Angler learns why his record fish was rescinded; it’s not good

A Kansas fisherman who had his state-record white crappie voided and “didn’t understand why,” now knows the reason his record fish was tossed out and the old record reinstated.

After an investigation prompted by a tip, officials from the Kansas Department of Wildlife and Parks discovered weights inside the “record” catch, as reported by KSNT.

Bobby Parkhurst submitted for state-record consideration a crappie that weighed 4.07 pounds on a certified scale. It was confirmed by John Reinke, the KDWP assistant director of Fisheries, as previously reported.

Parkhurst had caught the fish last April from Pottawatomie State Fishing Lakes No. 2, and it was reported that it topped the 59-year-old record of 4.02 pounds caught by Frank Miller of Eureka in 1964.

That was before a witness called the KDWP with a tip, saying the weight of the crappie in question was initially 3.73 pounds.

“To preserve the integrity of KDWP’s state-record program, KDWP game wardens met with the angler who voluntarily presented his fish for re-examination,” KDWP spokeswoman Nadia Marji told KSNT. “When staff used a handheld metal detector to scan the fish, the device detected the presence of metal.”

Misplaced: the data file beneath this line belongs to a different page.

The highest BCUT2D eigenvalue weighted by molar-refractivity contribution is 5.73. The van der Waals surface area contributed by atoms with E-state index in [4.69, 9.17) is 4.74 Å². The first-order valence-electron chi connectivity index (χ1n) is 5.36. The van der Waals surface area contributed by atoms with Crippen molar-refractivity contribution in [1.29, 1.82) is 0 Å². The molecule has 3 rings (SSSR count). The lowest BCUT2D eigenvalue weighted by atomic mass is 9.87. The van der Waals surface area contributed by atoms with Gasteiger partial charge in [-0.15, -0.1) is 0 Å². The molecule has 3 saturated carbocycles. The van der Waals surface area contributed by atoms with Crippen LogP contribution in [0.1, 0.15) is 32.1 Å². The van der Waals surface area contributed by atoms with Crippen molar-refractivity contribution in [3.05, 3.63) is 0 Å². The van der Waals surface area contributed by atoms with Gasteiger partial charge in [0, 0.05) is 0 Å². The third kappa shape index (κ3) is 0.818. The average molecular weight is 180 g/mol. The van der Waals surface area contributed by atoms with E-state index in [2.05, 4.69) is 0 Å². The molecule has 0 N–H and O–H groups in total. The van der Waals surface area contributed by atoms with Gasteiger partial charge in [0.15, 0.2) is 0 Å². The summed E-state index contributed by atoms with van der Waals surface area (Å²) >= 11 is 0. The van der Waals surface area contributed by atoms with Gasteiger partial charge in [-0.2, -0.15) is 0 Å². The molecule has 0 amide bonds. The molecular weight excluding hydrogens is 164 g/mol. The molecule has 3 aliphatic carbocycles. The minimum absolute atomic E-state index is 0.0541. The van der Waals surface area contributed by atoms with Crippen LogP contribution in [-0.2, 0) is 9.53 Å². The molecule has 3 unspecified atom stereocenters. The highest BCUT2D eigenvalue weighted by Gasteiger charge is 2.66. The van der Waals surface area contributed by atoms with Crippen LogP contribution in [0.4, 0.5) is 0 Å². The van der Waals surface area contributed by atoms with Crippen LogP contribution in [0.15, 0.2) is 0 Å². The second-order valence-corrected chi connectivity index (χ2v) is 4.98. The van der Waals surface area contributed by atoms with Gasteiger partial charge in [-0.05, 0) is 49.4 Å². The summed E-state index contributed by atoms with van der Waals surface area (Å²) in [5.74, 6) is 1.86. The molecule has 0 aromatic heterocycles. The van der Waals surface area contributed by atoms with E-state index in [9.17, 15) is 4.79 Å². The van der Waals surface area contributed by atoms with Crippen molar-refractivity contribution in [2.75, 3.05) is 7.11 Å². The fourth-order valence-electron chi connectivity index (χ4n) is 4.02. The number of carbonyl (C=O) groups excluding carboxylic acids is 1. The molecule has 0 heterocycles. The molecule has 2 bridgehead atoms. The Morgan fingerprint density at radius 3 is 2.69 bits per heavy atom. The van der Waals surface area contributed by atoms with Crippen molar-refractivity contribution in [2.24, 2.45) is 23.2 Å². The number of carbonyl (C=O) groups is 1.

The game wardens then took the fish to the Topeka Zoo and Conservation Center where an X-ray showed two steel ball bearings in the fish’s stomach.

When the KDWP rescinded the record, it did not mention weights in the fish, only saying that the “written application form was not ‘true and correct,’” pointing to the listed weight on the form.

Parkhurst had insisted he filled out the application properly, saying, “I don’t understand why they’re doing this to me.”

“I did it the whole way they wanted me to do it,” Parkhurst told KSNT. “I went through the procedures, I wrote down what I caught it on, I did everything they wanted me to do by the book. I did everything I was supposed to do. Their biologists looked at it more than once.”

The incident is reminiscent of when two anglers in Ohio were caught red-handed having put lead weights into walleye in an effort to win a big-money fishing tournament in September 2022. They eventually admitted guilt and were sentenced to 10 days in jail, lost fishing privileges for three years and forfeited their $100,000 boat.

In this case, the stakes were much smaller. Katie Garceran of the Shawnee County District Attorney’s Office told KSNT that after an investigation, it was determined that there was insufficient evidence to prosecute the case concerning the creation of false information.

Photos courtesy of Kansas Department of Wildlife and Parks. 

Story originally appeared on For The Win